Mayday: I Vote We Plan Ahead for Elections This Year – Professor Philip Cowley
May 2021 is scheduled to yield an electoral bonanza in Britain, of a scale and variety to bring tears to the eyes of any self-respecting psephologist.
We are due to have elections for the parliaments in Scotland and Wales, the London mayoralty and assembly, assorted metro and city mayors, as well as contests in almost 150 English councils.
And if that isn’t enough for you, there will be the battles for police and crime commissioners in England and Wales. Can life get any better?
All elections are important, but some are more important than others — and this is a bumper crop, the result of contests already scheduled for this year combining with those postponed from last year.
Yet what, currently, do we rate the chance they will go ahead this year? And, perhaps just as important, what chance do you think that it will be sensible for them to go ahead?
Sure, in the long list of people who have been screwed over by this pandemic, politicians — and even poor election administrators — probably come fairly low down most people’s lists. No pensioner has walked around a garden to raise money for their local electoral registration office. But try to put that to one side, and accept that there are important issues of representation and democratic accountability here.
It is, of course, possible that by the time these election campaigns begin, vaccines will have worked their magic, everything will be tickety-boo, and candidates can press the flesh again. Maybe. But then again, given what we’ve seen over the past months, maybe not. More likely, surely, is that even if a decent proportion of the most vulnerable have been vaccinated, it will still not be terribly sensible to be advising people to troop out to vote in church halls, let alone to have people campaigning door to door. Social distancing will still be important come April.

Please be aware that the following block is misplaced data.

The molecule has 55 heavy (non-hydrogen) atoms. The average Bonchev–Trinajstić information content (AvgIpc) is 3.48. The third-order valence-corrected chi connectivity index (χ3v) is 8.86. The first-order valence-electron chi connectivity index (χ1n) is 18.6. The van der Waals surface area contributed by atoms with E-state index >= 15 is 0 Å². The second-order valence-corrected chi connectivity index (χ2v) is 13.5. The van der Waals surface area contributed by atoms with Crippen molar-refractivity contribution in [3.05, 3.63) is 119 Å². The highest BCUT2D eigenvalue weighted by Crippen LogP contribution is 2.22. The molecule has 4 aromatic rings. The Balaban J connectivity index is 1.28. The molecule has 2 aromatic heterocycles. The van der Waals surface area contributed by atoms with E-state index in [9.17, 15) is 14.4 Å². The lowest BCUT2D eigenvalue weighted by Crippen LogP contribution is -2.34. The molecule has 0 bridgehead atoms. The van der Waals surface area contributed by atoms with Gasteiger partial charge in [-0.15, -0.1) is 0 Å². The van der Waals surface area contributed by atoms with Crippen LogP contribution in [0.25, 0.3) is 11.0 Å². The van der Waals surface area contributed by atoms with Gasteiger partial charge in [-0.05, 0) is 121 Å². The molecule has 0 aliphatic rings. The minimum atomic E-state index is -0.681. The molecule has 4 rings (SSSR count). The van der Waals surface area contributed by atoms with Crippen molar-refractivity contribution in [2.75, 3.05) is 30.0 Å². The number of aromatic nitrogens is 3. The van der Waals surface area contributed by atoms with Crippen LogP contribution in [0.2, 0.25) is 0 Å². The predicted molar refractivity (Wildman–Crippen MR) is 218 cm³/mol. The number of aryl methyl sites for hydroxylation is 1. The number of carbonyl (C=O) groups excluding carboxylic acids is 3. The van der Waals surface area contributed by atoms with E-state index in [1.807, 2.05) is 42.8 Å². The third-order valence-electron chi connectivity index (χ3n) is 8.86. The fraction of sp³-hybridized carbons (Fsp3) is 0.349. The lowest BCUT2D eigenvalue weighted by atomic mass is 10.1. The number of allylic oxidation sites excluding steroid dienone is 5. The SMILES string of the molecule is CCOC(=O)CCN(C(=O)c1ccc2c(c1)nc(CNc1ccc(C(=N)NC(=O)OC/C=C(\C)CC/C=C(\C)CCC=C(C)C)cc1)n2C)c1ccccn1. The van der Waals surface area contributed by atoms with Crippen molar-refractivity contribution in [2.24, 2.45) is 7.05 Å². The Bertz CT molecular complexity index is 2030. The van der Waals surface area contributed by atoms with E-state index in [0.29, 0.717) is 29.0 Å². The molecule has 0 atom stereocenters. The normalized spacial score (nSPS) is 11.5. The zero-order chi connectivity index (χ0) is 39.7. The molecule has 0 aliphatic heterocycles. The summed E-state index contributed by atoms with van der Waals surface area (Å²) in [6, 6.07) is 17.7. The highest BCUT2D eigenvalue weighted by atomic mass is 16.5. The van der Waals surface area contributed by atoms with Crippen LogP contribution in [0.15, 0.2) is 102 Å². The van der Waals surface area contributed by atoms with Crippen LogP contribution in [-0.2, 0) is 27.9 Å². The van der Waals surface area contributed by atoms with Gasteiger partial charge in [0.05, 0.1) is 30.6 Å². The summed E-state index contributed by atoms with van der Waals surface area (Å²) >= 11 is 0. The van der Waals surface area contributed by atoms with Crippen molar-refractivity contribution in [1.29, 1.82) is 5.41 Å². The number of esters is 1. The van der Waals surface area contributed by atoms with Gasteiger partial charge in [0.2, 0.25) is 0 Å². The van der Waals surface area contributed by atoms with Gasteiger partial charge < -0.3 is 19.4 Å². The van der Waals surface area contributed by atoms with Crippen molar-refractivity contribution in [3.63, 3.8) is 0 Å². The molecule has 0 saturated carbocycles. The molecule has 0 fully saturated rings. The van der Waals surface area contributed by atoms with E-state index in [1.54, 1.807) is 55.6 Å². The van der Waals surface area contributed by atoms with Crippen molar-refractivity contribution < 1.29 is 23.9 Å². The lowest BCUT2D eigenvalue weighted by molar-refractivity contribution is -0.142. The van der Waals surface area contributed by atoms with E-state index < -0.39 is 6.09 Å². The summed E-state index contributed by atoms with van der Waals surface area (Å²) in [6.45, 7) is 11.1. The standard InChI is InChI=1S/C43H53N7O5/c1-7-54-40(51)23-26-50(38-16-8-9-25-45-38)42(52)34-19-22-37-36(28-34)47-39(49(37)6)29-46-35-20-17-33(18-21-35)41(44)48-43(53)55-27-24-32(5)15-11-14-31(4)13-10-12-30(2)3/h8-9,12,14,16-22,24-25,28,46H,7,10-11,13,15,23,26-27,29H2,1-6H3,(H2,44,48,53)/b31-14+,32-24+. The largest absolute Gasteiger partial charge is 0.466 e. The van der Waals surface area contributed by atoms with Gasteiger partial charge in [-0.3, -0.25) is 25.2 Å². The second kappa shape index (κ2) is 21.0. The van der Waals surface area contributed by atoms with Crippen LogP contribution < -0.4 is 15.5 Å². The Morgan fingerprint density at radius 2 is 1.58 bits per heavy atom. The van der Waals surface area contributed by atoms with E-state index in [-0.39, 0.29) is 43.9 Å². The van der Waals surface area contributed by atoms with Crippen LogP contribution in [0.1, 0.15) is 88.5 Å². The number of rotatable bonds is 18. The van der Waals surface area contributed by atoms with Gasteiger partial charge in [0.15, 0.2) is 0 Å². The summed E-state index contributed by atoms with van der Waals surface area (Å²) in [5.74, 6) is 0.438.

One option — and I know this will sound ludicrous — will be to insist that the elections go ahead, right up until the day that they are postponed.
Or, maybe just once, we could try to get ahead of the game. We could, for example, decide that we are going to move to all postal votes for some, if not all, of the scheduled elections. We could do it now, months before the elections, to give councils the time they need to adjust. For those with qualms about postal voting — qualms I understand — we could make it explicit that this is a one-off.
We could, in addition, try to reach an agreement between all the parties that they won’t engage in doorstep campaigning (which is anyway a minority part of election campaigns), so that they too could draw up sensible plans.
If that is too radical, we could agree to postpone some of the contests — the Scottish parliament has draft legislation allowing it to push its election back by six months — while others, those already postponed once, could go ahead by post.
None of this will be straightforward. We will also need to consider issues such as online candidate nominations. But it is all do-able and more sensible than just crossing our fingers and hoping.
And yes, the US has managed to run an election, quite a big one too. But then no one is holding that up as best practice.
Just for once, let’s plan ahead.
Philip Cowley is a Professor of Politics at Queen Mary University of London.
Note: This article gives the views of the author, and not the position of the Mile End Institute or Queen Mary University of London.